Plus, a chocolate pop-up, a Lawrenceville bar opening and a new Dormont coffee shop
The G-20 meeting here in Pittsburgh today and tomorrow is an occasion that, whatever your politics, you can ponder with your palate.
The Group of Twenty is made up of the finance ministers and central bank governors of 19 countries, including the United States, as well as the European Union, which includes 27 member states. These countries represent two-thirds of the world's population as well as about 90 percent of global gross national product and 80 percent of world trade. So their influence is huge on the world's food scene.
It's not hard to find here tasty and affordable tastes and influences from all 20, as hit home to me during a day last week I spent visiting many of our specialty shops. I came back with a gee whiz feeling and the start of a nice spread for a G-20 party . . . or at least some good stuff to nosh on while I'm working in an almost shutdown Downtown during the summit.
Discover authentic tastes of this South American country, such as savory empanadas, at Squirrel Hill's Tango Cafe, where an "Homenaje a la Mujer" (Tribute to Women) exhibit by Argentine artist Dina Ruta opens tonight. I carried out an assortment of intriguing sweets, including a canoucito, a cookie cone filled with dulce de leche (caramelized milk) and topped with chocolate ($2.70), and an alfajor de chocolate ($2.50), two round soft cookies filled with dulce de leche and covered in chocolate.
5806 Forward Ave, Squirrel Hill; tangocafepgh.com; 412-421-1390.
Barley's & Hop's bottle shop in the South Park Shops (barleysandhops.com) has an amazing selection of imported beers, including some from most of the G-20 countries. I went Down Under with a bottle of Coopers Sparkling Ale ($3.50), which can be cloudy with yeast, as it's conditioned in the bottle. The classic is one of the six brews served earlier this week at the World Affairs Council's G-20 Beer Summit at the Sharp Edge in Friendship/East Liberty. Through Sunday, all four Sharp Edges are offering "G-20 Taster Racks," tastes of four beers from different G-20 nations (sharpedgebeer).com. Meanwhile, Lawrenceville's Church Brew Works just debuted a "B-20" brown ale, which also will be available at Kaya and Six Penn Kitchen, made with ingredients from 14 G-20 countries, everything from Australian candied ginger to Indian charnushka to Russian buckwheat. The Church also is serving brews from 13 G-20 countries, including Coopers.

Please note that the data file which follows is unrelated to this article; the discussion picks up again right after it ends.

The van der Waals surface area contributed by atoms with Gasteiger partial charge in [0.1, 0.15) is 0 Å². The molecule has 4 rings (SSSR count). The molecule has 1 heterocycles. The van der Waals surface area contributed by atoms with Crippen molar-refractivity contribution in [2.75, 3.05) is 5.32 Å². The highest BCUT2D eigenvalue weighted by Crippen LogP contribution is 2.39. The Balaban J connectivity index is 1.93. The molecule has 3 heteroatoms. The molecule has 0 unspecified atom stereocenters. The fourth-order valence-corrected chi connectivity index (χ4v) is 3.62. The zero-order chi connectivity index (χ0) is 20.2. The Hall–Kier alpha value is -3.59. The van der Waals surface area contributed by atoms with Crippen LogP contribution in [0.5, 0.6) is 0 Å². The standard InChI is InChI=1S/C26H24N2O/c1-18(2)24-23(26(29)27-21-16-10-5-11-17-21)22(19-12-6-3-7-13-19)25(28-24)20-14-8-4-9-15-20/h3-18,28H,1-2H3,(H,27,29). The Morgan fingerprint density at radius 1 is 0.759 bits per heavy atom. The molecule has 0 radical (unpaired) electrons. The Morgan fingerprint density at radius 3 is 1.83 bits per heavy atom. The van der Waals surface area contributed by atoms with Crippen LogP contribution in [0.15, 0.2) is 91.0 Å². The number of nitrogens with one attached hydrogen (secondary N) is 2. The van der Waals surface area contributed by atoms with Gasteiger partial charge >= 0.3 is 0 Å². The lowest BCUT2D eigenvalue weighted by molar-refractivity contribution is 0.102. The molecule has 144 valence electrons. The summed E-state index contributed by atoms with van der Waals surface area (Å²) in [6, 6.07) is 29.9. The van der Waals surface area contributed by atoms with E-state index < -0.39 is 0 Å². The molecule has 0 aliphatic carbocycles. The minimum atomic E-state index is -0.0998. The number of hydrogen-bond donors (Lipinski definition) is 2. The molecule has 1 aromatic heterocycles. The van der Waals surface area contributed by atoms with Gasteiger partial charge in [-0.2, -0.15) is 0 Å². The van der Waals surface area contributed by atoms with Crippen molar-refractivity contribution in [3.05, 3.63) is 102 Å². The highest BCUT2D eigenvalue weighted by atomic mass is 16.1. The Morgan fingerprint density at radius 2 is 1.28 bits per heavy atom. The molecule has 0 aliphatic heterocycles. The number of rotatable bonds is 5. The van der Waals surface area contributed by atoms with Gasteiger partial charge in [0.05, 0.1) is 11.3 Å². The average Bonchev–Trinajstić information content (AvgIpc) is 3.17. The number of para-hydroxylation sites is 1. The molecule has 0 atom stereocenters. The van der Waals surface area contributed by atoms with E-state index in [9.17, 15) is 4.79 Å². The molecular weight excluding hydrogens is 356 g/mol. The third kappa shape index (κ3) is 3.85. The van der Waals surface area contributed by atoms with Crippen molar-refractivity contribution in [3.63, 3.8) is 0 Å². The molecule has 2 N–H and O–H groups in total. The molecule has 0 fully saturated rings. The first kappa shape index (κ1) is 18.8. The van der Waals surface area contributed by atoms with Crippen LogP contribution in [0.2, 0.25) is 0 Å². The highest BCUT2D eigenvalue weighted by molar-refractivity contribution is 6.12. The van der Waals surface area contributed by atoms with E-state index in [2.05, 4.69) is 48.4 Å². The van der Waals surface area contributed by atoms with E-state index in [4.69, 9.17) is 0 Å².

A soft drink option is the "Brazilian original," that South American country's popular Guarana Antarctica, made with guarana, an Amazonian plant whose seed has about twice the caffeine as coffee. I found a cold can ($1.25) at Renya Foods in the Strip District.
New to me is Margaret's Fine Imports, at 5872 Forbes Ave. in Squirrel Hill. A Polish immigrant, Margaret Harris stocks teas, coffees and other goodies from all over. From our northern neighbor, she brings in teas in maple and ice wine flavors ($6.50 a box). She holds a tea class and tasting on the first Wednesday of the month.
At Lotus Food Co. in the Strip District, which is like an Asian food fun park, I couldn't resist the sleek packaging of "ChaCha," "large and plump full sunflower seeds from the natural Inner Mongolian environmental-friendly farm" ($2.19). I chose the "spiced," which the package says are "stuffed with traditional herbal flavor, after steaming and roasting the crispy tasty seeds for sure bring you the happiness of delicious feeling."
One word: fromage. The helpful young woman at the cheese counter at the Bethel Park Giant Eagle Market District hooked me up with a gorgeous swirly slice each of classic cranberry- and herb-dusted Rians Le Roule spreadable cream cheese ($21.99 a pound). She also gave me a taste of her favorite brie, Le Delice de Bourgogne, fortifying me for the long walk in the international food aisles.
John McGinnis & Co. in Castle Shannon advertises itself "Pittsburgh's #1 most well stocked German items store," offering everything from meats to mustards, jarred gooseberries and soup mixes, candies and more. They even have a German-born staffer, Lilo Camp, who kindly talked me through some special products, such as Handkase or hand cheese, which when traditionally served with chopped onion, is called Handkase mit Musik, or hand cheese with music, because it can give you, uh, gas. I opted for some Fleischwurst and Leberkase (German bologna and a similar "liver cheese," at $3.89 and $3.99 a pound), some hot Lowensenf Extra mustard ($4.99) and rye bread ($2.29).
Things have a way of morphing as they move around the globe. The local Indian restaurants, Tamarind, had a South Indian cook with some time on his hands, Shaktivel Ramaswamy, and so he started baking cakes, as he'd done for hotels in India (otherwise, baking of any sort is rare there). The upshot is Tamarind Delight, a bakery that turns out cakes and cookies for both Tamarinds (Oakland, Scott) and the Manpasand's Spice Center stores (Scott, Robinson). I picked up two pieces of eggless layer cake, in mango and "death by chocolate" ($1.99 each) and one Indian-style "dry cake" filled with plums ($5.99). Taking it one turn further, owner Prasad Potluri says they made cakes for Aliquippa's recent Italian San Rocco Festival.
Perhaps the easiest way to get your Indonesia on is with a Sumatra coffee from there, but I picked up a bag of Indonesia Muntok white peppercorns ($4.15) at Penzeys Spices in the Strip District, where I learned that white pepper is more-ripe black pepper that is soaked so the black shell can be removed.